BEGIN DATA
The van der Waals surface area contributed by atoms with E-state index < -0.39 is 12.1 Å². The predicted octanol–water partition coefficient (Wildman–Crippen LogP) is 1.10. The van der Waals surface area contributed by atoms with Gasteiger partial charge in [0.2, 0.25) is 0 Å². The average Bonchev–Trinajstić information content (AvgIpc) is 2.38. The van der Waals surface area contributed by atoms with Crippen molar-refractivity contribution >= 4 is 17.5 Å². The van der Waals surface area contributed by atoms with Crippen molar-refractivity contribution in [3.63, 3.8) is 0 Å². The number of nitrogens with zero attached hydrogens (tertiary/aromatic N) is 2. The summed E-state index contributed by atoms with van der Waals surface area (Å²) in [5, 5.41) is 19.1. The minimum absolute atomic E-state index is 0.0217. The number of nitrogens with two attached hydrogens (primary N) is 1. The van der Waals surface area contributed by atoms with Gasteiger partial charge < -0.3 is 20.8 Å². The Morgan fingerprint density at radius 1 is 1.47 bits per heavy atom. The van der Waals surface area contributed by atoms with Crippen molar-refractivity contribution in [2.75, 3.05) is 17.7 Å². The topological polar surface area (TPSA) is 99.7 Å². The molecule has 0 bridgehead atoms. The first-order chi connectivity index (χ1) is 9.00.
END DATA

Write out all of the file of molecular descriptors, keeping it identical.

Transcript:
The van der Waals surface area contributed by atoms with E-state index < -0.39 is 12.1 Å². The predicted octanol–water partition coefficient (Wildman–Crippen LogP) is 1.10. The van der Waals surface area contributed by atoms with Gasteiger partial charge in [0.2, 0.25) is 0 Å². The average Bonchev–Trinajstić information content (AvgIpc) is 2.38. The van der Waals surface area contributed by atoms with Crippen molar-refractivity contribution >= 4 is 17.5 Å². The van der Waals surface area contributed by atoms with Crippen molar-refractivity contribution in [3.63, 3.8) is 0 Å². The number of nitrogens with zero attached hydrogens (tertiary/aromatic N) is 2. The summed E-state index contributed by atoms with van der Waals surface area (Å²) in [5, 5.41) is 19.1. The minimum absolute atomic E-state index is 0.0217. The number of nitrogens with two attached hydrogens (primary N) is 1. The van der Waals surface area contributed by atoms with Gasteiger partial charge < -0.3 is 20.8 Å². The Morgan fingerprint density at radius 1 is 1.47 bits per heavy atom. The van der Waals surface area contributed by atoms with Crippen molar-refractivity contribution in [2.75, 3.05) is 17.7 Å². The topological polar surface area (TPSA) is 99.7 Å². The molecule has 0 bridgehead atoms. The first-order chi connectivity index (χ1) is 9.00.